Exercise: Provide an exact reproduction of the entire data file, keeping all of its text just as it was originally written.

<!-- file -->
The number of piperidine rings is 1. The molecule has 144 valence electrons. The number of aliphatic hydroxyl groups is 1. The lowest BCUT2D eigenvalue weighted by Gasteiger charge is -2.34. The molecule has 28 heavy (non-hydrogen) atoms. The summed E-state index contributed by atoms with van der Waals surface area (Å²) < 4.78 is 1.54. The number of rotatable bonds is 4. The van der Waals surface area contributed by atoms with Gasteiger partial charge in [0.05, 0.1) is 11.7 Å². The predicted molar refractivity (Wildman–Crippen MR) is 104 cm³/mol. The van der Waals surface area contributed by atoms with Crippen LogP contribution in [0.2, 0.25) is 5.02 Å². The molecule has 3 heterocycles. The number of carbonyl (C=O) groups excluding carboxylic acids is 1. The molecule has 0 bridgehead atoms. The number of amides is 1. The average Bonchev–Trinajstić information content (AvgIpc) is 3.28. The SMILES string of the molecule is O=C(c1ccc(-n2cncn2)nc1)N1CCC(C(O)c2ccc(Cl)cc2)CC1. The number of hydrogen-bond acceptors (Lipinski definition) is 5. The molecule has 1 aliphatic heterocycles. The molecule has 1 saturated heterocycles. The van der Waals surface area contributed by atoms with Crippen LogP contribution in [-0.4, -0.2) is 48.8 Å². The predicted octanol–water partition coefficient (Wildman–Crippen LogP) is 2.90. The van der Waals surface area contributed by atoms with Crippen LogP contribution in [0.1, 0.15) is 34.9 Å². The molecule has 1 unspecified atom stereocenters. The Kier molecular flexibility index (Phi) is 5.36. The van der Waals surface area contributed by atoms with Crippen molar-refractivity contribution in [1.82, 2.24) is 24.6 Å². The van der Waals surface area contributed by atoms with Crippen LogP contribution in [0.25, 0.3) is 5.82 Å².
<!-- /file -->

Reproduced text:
The number of piperidine rings is 1. The molecule has 144 valence electrons. The number of aliphatic hydroxyl groups is 1. The lowest BCUT2D eigenvalue weighted by Gasteiger charge is -2.34. The molecule has 28 heavy (non-hydrogen) atoms. The summed E-state index contributed by atoms with van der Waals surface area (Å²) < 4.78 is 1.54. The number of rotatable bonds is 4. The van der Waals surface area contributed by atoms with Gasteiger partial charge in [0.05, 0.1) is 11.7 Å². The predicted molar refractivity (Wildman–Crippen MR) is 104 cm³/mol. The van der Waals surface area contributed by atoms with Crippen LogP contribution in [0.2, 0.25) is 5.02 Å². The molecule has 3 heterocycles. The number of carbonyl (C=O) groups excluding carboxylic acids is 1. The molecule has 0 bridgehead atoms. The number of amides is 1. The average Bonchev–Trinajstić information content (AvgIpc) is 3.28. The SMILES string of the molecule is O=C(c1ccc(-n2cncn2)nc1)N1CCC(C(O)c2ccc(Cl)cc2)CC1. The number of hydrogen-bond acceptors (Lipinski definition) is 5. The molecule has 1 aliphatic heterocycles. The molecule has 1 saturated heterocycles. The van der Waals surface area contributed by atoms with Crippen LogP contribution in [-0.4, -0.2) is 48.8 Å². The predicted octanol–water partition coefficient (Wildman–Crippen LogP) is 2.90. The van der Waals surface area contributed by atoms with Crippen LogP contribution in [0.1, 0.15) is 34.9 Å². The molecule has 1 unspecified atom stereocenters. The Kier molecular flexibility index (Phi) is 5.36. The van der Waals surface area contributed by atoms with Crippen molar-refractivity contribution in [1.82, 2.24) is 24.6 Å². The van der Waals surface area contributed by atoms with Crippen LogP contribution in [0.25, 0.3) is 5.82 Å².